Krister Henriksson portrays Kurt Wallender. Wallender is brilliant, and driven, but he distinctly lacks flash. He’s an older detective – late 50’s or early 60’s and he doesn’t take the best care of himself. He drinks too much, often lacks social graces, disagrees with his colleagues – meaning he can be a bit of a dick at times, and in Season Three, he’s kind of slovenly. In interviews Mankell has stated that a key element is that Wallender changes – like the rest us. We age and we change. And the important fact is that these changes are written into the stories.

Continue reading

The Missing: New Limited Series on Starz

Picture this. A British couple and their six-year-old son are on vacation in the north of France. Their car breaks down near the fictional town of Chalons du Bois. They book a room at a local hotel, the Hotel L’ Eden. It is 2006.

With time on their hands, the car repairs will take at least 24 hours if not more, they have to make a day of it. They visit a park, have ice cream, and then a fateful decision is made. The boy wants to close out the day with a swim in the town pool. The mother stays back at the hotel, and father and son have a terrific time at the pool. They change back into their clothes and Tony, the father, thinks they might have a bite at the local pub where everyone is engrossed in the televised France vs Brazil World Cup soccer match.

The bar is loud, crowded, and raucous. Tony has Oliver’s hand in his, as he attempts to thread his way through the crowd to order the food. In the tight quarters, some how he let’s go of the boy’s hand. As quick as it takes me to write this, Tony realizes he doesn’t have Ollie any more. He makes his way through the crowded bar, but there’s no sign of Oliver.

Ollie !!!!!!!!

Ollie !!!!!!!!

Nor is Ollie outside in the street. Tony is in a panic. He’s lost his son.

Flash forward eight years. Tony has returned to Chalons du Bois.

We quickly see that he has aged, and taken a distinct downhill turn. We also quickly surmise, that he has not recovered from the loss of his son, and is obsessed with finding him.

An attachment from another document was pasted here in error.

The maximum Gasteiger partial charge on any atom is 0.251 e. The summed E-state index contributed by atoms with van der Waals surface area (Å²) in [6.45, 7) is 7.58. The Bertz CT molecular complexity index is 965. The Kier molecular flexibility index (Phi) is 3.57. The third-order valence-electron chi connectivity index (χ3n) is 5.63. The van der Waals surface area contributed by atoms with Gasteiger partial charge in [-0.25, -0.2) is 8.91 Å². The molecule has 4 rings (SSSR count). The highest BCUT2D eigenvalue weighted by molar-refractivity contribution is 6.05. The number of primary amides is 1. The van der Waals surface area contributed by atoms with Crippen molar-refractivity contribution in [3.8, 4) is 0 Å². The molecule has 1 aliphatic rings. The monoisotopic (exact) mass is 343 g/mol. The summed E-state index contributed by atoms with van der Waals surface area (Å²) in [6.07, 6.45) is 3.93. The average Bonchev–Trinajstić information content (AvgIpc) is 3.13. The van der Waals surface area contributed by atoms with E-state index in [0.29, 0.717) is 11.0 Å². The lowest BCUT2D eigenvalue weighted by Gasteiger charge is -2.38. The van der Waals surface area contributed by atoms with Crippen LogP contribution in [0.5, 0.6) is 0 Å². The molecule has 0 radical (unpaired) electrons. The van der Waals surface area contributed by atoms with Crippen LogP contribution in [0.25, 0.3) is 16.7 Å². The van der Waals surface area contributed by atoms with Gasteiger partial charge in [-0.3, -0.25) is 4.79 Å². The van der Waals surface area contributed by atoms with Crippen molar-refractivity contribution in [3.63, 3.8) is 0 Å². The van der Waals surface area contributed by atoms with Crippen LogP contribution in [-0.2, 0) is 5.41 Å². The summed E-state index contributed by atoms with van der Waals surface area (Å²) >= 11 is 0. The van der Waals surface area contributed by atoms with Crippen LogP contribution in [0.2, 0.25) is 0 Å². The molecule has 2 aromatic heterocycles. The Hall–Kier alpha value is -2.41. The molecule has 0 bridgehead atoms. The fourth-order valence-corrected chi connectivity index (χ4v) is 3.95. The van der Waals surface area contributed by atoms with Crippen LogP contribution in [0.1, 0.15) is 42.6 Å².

Continue reading

Peaky Blinders (New Series on Netflix)

Have you a fondness for period gangster films like me? It must be true that many people feel the same as I do. Certainly many of the best crime and gangster films are set up as period films. Amongst the greatest are The Godfather Parts I & II, Bonnie and Clyde, Millers Crossing, The Road to Perdition, Public Enemy, Lawless, The Gangs of New York, and Last Man Standing.

Produced by the BBC, The Weinstein Company has secured the US rights and have made the series available in the US via Netflix. The series came online on September 30th. Season One has six one hour episodes. Season Two will be rolled out on Netflix in November.

Cillian Murphy stars as Tommy Shelby, the middle son, of the Shelby family. The story begins in Birmingham in the UK, circa 1919. The Shelby’s run a street gang called the Peaky Blinders. It is a strange name, but once you realize that razor blades are sewn into their tweed newsboy hats, which were stylish for the period, the meaning becomes a lot clearer.

They hang out at the Garrison Pub at the far end of Garrison Lane. This is a street deep in the center of an industrial area. What with fires burning, and factories right there in the heart of the neighborhood; it seems a strange place to live. You could call it a mean street or you could call a vision of hell.

Aunt Polly: She ran the Shelby Operations while the men were off to Flanders Fields and WWI. She was in charge for five years. Helen McCrory has the role.

Aunt Polly: She ran the Shelby Operations while the men were off to Flanders Fields and WWI. She was in charge for five years. Helen McCrory has the role.

At this time (1919) those that hadn’t perished in WWI have returned home and for many life is a struggle. Tommy has nightmares of his war experiences, and has become addicted to smoking opium, Some have turned to communism because they feel that the government has not treated them well. Of course there were robber barons and captains of industry reaping grand rewards, but here in Garrison Lane, conditions were harsh – low wages, long hours, terrible working conditions, and a wage cut to boot. Indeed, these were hard times.


Continue reading